3. Consider the Parable of the Sower (Matthew 13:1-9 and 18-23). What 4 types of soil did Jesus mention and what do they stand for? What happened to each of the seeds? Have you seen these 4 instances occur to others? What kind of soil best describes you right now, and in the past? What lessons can you learn for evangelism from this parable?

Add Love to the Sabbath

Matthew 12

January 12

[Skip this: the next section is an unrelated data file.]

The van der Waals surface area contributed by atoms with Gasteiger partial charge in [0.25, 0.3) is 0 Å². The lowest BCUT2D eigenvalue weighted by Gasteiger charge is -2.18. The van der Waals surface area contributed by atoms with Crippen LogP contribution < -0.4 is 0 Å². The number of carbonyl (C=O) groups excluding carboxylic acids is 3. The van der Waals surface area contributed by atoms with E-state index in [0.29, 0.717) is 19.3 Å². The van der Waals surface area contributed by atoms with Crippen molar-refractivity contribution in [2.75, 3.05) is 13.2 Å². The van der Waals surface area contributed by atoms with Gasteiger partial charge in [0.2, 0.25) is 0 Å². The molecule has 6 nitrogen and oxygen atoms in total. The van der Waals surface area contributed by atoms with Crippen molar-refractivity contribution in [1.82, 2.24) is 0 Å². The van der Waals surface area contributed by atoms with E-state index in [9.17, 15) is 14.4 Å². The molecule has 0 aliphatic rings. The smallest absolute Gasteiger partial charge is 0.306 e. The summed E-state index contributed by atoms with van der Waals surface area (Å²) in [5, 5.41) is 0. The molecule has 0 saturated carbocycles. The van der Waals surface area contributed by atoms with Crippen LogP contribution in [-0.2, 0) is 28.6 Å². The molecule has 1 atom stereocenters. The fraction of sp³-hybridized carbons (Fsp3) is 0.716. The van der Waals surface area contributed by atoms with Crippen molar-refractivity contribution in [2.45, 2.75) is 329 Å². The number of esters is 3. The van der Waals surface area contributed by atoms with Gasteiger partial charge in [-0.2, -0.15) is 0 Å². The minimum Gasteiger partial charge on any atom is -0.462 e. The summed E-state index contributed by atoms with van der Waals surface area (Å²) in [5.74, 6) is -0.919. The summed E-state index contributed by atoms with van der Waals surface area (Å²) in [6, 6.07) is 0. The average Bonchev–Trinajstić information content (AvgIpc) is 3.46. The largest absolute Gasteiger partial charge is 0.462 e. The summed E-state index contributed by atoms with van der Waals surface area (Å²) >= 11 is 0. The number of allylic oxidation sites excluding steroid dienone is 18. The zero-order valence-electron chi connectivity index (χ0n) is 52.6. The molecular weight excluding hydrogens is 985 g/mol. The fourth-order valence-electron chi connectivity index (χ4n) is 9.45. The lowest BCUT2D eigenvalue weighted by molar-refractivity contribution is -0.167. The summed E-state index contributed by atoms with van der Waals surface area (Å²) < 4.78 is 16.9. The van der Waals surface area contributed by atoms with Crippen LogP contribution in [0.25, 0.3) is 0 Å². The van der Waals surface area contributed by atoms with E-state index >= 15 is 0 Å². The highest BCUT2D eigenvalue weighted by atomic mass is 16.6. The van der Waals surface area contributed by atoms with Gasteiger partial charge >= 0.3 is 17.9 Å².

Jesus is at it again. Back in Matthew 5 we discussed how Jesus didn’t abolish the Old Testament but he breathed new life into the old laws with his teachings. The most important thing wasn’t following the letter of the law but having the heart of Jesus – adding love. Here in Matthew 12 the Pharisees are upset that Jesus’ disciples picked some heads of grain to eat when they were hungry on the Sabbath. Picking some grains is a lot like harvesting and harvesting is work and work is not allowed on the Sabbath. The Pharisees loved nit-picking the law, making it really hard for anyone to succeed in following the law, thus finding fault in everyone else, which they thought made themselves look better. Their microscopic vision into the smallest detail of the law took the focus off of the big picture – how are you doing at being God’s people. The law had been given by God to create a healthy, righteous people devoted to God and kind to others. But this extreme fascination with catching everyone’s slightest mistake was not healthy, righteous, kind, or pleasing to God. Instead of the law being used to make a holy people for God, it was being used to divide and tear down and pull people further from their love for God. The law was good. Their use of it was not. It wasn’t time to throw away the law. It was time to add love.